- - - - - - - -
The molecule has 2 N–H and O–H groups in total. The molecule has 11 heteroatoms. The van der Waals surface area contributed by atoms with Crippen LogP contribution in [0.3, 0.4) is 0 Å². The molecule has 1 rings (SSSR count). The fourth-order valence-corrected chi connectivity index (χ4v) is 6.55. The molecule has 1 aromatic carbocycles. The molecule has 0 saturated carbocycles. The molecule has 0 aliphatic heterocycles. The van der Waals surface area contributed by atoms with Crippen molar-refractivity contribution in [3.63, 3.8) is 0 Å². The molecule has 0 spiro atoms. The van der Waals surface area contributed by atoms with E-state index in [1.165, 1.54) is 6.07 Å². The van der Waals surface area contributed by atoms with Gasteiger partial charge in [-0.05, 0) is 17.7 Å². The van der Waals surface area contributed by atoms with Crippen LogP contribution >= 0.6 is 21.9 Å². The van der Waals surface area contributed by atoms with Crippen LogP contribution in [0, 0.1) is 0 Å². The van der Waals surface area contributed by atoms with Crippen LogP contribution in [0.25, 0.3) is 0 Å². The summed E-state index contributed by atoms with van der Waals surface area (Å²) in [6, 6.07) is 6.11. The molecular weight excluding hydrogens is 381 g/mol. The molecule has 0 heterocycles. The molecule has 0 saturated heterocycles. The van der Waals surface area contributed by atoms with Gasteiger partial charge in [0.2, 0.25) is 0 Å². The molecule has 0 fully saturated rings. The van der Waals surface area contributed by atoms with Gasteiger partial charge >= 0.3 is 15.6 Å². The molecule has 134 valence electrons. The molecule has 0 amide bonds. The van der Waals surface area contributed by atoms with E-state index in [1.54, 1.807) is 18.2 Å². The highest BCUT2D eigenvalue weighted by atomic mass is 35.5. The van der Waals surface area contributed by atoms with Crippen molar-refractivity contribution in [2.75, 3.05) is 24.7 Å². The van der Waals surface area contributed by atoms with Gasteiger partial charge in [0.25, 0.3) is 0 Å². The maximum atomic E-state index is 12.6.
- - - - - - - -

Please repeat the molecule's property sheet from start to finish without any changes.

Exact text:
The molecule has 2 N–H and O–H groups in total. The molecule has 11 heteroatoms. The van der Waals surface area contributed by atoms with Crippen LogP contribution in [0.3, 0.4) is 0 Å². The molecule has 1 rings (SSSR count). The fourth-order valence-corrected chi connectivity index (χ4v) is 6.55. The molecule has 1 aromatic carbocycles. The molecule has 0 saturated carbocycles. The molecule has 0 aliphatic heterocycles. The van der Waals surface area contributed by atoms with Crippen molar-refractivity contribution in [3.63, 3.8) is 0 Å². The molecule has 0 spiro atoms. The van der Waals surface area contributed by atoms with E-state index in [1.165, 1.54) is 6.07 Å². The van der Waals surface area contributed by atoms with Gasteiger partial charge in [-0.05, 0) is 17.7 Å². The van der Waals surface area contributed by atoms with Crippen LogP contribution >= 0.6 is 21.9 Å². The van der Waals surface area contributed by atoms with Crippen LogP contribution in [0, 0.1) is 0 Å². The van der Waals surface area contributed by atoms with Crippen LogP contribution in [0.25, 0.3) is 0 Å². The summed E-state index contributed by atoms with van der Waals surface area (Å²) in [6, 6.07) is 6.11. The molecular weight excluding hydrogens is 381 g/mol. The molecule has 0 heterocycles. The molecule has 0 saturated heterocycles. The van der Waals surface area contributed by atoms with Gasteiger partial charge in [0.2, 0.25) is 0 Å². The molecule has 0 fully saturated rings. The van der Waals surface area contributed by atoms with Gasteiger partial charge >= 0.3 is 15.6 Å². The molecule has 134 valence electrons. The molecule has 0 amide bonds. The van der Waals surface area contributed by atoms with E-state index in [1.54, 1.807) is 18.2 Å². The highest BCUT2D eigenvalue weighted by atomic mass is 35.5. The van der Waals surface area contributed by atoms with Crippen molar-refractivity contribution in [2.75, 3.05) is 24.7 Å². The van der Waals surface area contributed by atoms with Gasteiger partial charge in [0.25, 0.3) is 0 Å². The maximum atomic E-state index is 12.6.